In 1796-1798 he took lessons from John Thomas Smith and later from George Frost, who supported his love of landscape painting and encouraged him to study Gainsborough's works. In 1700 he entered the Royal Academy Schools. As a student he copied Old Master landscapes, especially those of Jacob van Ruisdael. Though deeply impressed by the work of Claude Lorrain and the watercolours of Thomas Girtin, Constable believed the actual study of nature was more important than any artistic model. He refused to "learn the truth second-hand". To a greater degree than any other artist before him, Constable based his paintings on precisely drawn sketches made directly from nature. His most notable picture of his early works are Dedham Vale (1802), 'A Church Porch' (The Church Porch, East Bergholt) (1809), Dedham Vale: Morning (1811), Landscape: Boys Fishing (1813), Boatbuilding (1814), Wivenhoe Park (1816), Weymouth Bay (1816). Flatford Mill (1817) was his last work of the period, created en plein-air.
He married Maria Bicknell in 1816 and they settled in London. After 1816 he changed the method of his work turning away from realistic agrarian landscapes such as Landscape: Ploughing Scene in Suffolk (A Summerland) (1814). Now he was working mostly in his studio in London and had to work out the image from his memory, starting each picture from a full-size sketch. The sketches enabled his memory to develop gradually until everything he could remember about the scene was satisfactorily suggested. At this point he would begin the finished painting. Each of his large canvass starting with The White Horse (1819) and continuing through Landscape: Noon (The Hay-Wain) (1821), The Lock (A Boat Passing a Lock) (1824), The Leaping Horse (1824-1825), The Cornfield (1826) was fulfilled in this way.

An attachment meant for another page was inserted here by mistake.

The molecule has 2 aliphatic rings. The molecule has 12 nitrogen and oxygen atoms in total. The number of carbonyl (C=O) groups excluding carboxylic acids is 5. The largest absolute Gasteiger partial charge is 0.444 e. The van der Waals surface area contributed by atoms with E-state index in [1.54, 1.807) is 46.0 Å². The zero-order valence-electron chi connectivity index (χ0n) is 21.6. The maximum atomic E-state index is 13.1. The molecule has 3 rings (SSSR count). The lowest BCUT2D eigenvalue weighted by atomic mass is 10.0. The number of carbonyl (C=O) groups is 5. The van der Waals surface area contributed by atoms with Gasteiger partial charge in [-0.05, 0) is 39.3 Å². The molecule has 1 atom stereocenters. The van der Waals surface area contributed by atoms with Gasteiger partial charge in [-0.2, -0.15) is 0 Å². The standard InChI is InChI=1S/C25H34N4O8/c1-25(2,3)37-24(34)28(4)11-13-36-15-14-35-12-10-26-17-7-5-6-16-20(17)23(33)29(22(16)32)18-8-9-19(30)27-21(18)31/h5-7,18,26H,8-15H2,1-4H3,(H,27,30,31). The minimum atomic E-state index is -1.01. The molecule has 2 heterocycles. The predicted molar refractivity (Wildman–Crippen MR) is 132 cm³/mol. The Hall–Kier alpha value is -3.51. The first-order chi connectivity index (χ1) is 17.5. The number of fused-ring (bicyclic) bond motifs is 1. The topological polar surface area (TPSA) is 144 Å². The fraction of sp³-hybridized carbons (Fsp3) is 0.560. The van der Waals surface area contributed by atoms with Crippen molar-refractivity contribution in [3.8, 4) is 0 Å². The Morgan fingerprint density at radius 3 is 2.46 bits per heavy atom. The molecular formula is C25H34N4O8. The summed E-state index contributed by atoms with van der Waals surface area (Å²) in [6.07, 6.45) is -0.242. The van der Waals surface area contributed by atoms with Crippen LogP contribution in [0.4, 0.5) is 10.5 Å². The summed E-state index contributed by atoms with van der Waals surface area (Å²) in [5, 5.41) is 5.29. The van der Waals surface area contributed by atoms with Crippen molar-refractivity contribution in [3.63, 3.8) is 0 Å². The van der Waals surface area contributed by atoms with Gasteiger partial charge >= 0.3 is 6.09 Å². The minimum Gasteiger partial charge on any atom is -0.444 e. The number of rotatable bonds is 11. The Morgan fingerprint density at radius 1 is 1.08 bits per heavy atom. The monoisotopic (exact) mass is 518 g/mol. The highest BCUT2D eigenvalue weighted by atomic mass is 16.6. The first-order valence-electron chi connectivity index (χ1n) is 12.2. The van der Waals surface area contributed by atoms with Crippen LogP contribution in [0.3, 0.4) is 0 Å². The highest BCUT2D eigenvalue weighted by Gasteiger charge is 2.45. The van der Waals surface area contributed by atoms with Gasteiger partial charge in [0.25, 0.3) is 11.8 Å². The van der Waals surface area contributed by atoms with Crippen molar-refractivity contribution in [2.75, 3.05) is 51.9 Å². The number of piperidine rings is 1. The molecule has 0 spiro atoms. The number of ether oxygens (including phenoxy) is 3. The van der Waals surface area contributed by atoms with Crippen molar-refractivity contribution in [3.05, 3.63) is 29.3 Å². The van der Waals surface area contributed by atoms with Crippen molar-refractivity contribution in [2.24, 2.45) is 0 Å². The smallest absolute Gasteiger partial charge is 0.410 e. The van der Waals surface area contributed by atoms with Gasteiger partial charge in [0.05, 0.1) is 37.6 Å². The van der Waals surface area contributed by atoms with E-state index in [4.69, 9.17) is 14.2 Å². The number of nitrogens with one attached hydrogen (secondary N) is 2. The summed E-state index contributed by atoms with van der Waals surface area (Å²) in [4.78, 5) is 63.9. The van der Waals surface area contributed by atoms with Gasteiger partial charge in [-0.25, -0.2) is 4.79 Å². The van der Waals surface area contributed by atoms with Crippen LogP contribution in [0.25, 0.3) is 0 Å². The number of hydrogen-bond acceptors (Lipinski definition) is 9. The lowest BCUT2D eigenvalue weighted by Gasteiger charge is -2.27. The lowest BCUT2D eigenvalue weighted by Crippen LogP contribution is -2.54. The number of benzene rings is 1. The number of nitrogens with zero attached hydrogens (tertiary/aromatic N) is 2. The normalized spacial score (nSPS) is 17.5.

Although he never was popular in England, some of his works were exhibited in Paris and achieved instant fame. In 1829 he was finally elected a Royal Academician. His other important works of these period were Hampstead Heath (c.1820), Salisbury Cathedral, from the Bishop's Grounds (1823), A Mill at Gillingham in Dorset (Parham's Mill) (1826), Dedham Vale (1828), Hadleigh Castle (1829), Old Sarum (1829), Salisbury Cathedral, from the Meadows (1831). He died on 31st of March, 1837 working on his last picture Arundel Mill and Castle (1837).